The Change Agent
When General Motors was looking for someone to head its newly formed B2C unit, e-GM, the automotive giant couldnt decide where to turn. "There was a lot of debate whether we should get an e-com professional from outside or someone from inside who has been a proven leader in environments where cultural change is required," says Hogan.
It was Hogan, now a GM group vice president and head of e-GM, who ended up with the job. Having led GMs Brazilian operation through a number of economic and social changes and headed the effort to reinvent manufacturing with GMs small car group, Hogan had an abundance of operational experience but admittedly was a babe in the woods regarding the technical aspects of e-business.
The result was a baptism by fire, or in this case, water. "I was getting immersed with a fire hose, in terms of what our e-business initiatives and opportunities were," he admits. A quick study, Hogan soon got up to speed with the help of an adviser Compaq Computer has assigned to the e-GM account and extensive briefings from other vendors, including Microsoft, Oracle and Sun Microsystems. "They were kind enough to give me a pretty good grounding," Hogan explains.
As the head honcho at e-GM, Hogans charter is to connect with the companys 120 million customers around the globe on a regular basis. "Today our contact with them is episodic, meaning every three to five years, when a customer buys or leases a new vehicle," he explains. "We need to have a much more proactive, ongoing relationship through our B2C interface."
Hogan, who has 150 people under him - 50 of whom report on a dotted-line basis to various international business heads - is using e-GM to sell more than Chevrolets and Buicks. "Were not just featuring vehicles, but a broad array of services, and other components, like our vast parts operation."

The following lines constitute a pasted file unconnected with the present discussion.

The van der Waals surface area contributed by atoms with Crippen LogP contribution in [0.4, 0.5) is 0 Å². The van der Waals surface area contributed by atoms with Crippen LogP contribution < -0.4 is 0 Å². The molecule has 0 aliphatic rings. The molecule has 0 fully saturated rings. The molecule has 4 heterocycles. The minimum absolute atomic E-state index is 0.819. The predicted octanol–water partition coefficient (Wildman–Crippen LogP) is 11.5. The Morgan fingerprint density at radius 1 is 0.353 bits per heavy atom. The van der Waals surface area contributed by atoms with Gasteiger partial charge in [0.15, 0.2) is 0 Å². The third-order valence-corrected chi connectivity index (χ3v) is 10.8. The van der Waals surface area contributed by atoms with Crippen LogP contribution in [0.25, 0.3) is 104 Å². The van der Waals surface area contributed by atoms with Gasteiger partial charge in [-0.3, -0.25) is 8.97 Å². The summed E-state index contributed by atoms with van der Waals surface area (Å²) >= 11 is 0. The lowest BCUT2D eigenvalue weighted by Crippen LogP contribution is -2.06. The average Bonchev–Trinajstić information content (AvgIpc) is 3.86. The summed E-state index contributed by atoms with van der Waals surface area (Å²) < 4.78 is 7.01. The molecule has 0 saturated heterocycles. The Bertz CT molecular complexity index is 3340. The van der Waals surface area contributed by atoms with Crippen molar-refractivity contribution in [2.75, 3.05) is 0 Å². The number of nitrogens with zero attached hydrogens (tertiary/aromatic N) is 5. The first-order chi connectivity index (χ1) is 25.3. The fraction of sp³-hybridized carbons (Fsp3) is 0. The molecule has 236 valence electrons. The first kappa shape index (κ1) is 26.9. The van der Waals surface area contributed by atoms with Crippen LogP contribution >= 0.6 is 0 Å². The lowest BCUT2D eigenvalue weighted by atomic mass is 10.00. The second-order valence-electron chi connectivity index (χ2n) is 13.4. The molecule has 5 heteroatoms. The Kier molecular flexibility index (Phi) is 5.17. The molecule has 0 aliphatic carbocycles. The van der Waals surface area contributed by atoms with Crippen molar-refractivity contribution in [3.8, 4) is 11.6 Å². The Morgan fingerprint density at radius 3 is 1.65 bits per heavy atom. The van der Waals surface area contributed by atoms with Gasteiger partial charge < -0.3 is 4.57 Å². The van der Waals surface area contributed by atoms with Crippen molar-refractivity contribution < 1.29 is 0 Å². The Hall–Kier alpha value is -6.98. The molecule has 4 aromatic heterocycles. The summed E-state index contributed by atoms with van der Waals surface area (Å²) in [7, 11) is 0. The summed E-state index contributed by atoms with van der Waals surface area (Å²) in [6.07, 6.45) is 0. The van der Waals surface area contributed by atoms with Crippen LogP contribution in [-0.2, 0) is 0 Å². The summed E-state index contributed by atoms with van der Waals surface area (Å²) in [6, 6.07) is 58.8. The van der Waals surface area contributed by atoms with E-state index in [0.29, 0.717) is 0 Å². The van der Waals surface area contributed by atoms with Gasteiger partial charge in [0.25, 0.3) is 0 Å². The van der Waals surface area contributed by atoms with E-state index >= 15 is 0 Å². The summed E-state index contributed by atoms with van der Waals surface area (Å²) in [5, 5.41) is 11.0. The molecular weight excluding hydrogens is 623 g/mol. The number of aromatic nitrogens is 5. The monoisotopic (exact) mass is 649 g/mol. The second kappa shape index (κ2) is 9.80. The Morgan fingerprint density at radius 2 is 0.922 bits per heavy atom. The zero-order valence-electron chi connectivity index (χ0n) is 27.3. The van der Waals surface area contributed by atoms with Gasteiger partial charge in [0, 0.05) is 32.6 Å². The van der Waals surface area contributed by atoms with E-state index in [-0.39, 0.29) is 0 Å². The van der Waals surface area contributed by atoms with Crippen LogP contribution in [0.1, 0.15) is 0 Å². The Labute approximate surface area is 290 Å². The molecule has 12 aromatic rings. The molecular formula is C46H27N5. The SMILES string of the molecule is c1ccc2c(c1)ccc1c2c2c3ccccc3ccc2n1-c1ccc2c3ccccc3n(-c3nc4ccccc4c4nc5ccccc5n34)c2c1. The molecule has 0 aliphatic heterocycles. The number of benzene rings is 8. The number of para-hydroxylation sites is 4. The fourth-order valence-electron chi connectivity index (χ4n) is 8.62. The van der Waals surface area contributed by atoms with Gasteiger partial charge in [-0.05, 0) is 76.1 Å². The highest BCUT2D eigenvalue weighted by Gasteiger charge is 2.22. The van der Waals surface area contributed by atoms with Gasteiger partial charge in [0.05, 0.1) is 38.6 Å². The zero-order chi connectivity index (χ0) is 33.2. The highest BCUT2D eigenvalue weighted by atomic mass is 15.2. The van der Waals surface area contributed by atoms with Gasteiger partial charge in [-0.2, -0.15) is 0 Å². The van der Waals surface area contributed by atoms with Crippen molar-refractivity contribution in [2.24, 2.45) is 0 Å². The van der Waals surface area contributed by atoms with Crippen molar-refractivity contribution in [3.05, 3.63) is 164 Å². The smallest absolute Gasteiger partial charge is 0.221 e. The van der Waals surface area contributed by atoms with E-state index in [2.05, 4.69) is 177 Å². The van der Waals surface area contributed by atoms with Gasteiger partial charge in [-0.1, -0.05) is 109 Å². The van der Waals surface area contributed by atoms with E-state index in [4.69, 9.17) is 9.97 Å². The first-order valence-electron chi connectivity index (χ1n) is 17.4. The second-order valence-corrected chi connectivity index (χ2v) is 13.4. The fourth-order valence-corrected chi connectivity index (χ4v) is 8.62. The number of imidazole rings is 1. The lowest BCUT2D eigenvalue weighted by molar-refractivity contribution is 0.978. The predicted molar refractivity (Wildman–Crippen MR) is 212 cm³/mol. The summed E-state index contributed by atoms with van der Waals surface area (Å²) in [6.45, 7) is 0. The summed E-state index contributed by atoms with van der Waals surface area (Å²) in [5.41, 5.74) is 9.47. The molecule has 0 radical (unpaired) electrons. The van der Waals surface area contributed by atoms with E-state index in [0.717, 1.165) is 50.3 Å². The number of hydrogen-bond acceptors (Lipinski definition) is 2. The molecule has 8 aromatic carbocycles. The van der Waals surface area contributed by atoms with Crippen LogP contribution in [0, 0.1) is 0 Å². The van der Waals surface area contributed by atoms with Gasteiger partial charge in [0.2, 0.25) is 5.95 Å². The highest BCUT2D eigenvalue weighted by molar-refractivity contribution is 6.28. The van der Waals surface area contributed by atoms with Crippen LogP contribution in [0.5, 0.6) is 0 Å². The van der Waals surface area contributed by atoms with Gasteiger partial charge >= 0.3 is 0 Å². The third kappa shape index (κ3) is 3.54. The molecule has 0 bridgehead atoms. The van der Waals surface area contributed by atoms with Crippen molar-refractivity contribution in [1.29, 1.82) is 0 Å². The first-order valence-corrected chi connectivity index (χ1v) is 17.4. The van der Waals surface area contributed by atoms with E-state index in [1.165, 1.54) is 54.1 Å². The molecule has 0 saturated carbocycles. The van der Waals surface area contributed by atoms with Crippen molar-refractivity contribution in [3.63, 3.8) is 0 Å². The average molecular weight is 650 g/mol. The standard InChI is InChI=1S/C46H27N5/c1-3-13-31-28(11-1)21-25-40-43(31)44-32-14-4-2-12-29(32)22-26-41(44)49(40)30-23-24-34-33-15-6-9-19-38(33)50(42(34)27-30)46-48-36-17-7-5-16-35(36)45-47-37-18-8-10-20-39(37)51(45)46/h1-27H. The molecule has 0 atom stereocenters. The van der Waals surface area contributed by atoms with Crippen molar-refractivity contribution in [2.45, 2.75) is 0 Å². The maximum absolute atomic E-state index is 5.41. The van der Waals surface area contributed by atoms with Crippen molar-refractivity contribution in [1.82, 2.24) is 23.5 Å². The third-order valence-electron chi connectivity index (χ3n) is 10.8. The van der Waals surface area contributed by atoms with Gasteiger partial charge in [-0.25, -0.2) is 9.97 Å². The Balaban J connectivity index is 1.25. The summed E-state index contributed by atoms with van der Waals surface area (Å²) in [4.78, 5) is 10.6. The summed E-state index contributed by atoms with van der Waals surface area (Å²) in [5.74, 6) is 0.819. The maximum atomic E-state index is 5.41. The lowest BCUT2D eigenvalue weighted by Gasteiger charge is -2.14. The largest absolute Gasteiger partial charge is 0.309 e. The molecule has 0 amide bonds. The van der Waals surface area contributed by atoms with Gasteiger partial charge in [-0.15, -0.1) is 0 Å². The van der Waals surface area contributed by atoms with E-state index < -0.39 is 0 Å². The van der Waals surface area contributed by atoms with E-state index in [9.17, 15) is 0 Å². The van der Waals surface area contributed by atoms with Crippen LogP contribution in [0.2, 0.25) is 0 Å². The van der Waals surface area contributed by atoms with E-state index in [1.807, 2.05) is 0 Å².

Bringing all of GMs products under one e-commerce umbrella involves a global CRM effort that centers on tying together 15 disparate databases. "This will allow us to communicate more effectively and cross sell," Hogan says.
Through alliances with the likes of America Online and Net Zero and its own shopping portal, GM BuyPower, GM is attempting to expand its customer base by reaching out to virtual communities such as ICAN, a leading Internet group for the disabled, or Club Mom, a site for young families. "These communities have special needs and requirements, and we want to be able to tailor a marketing plan specifically for them. That way we can be much more precise with our $2 billion ad budget."
How is Hogan himself being evaluated in this post? "One measure is increased sales by new customers," he says. "Its not sufficient just to sell to the current customer base."
Hogan apparently is off to a fast start. He reports that in recent months, GM BuyPower traffic is up 2,000 percent.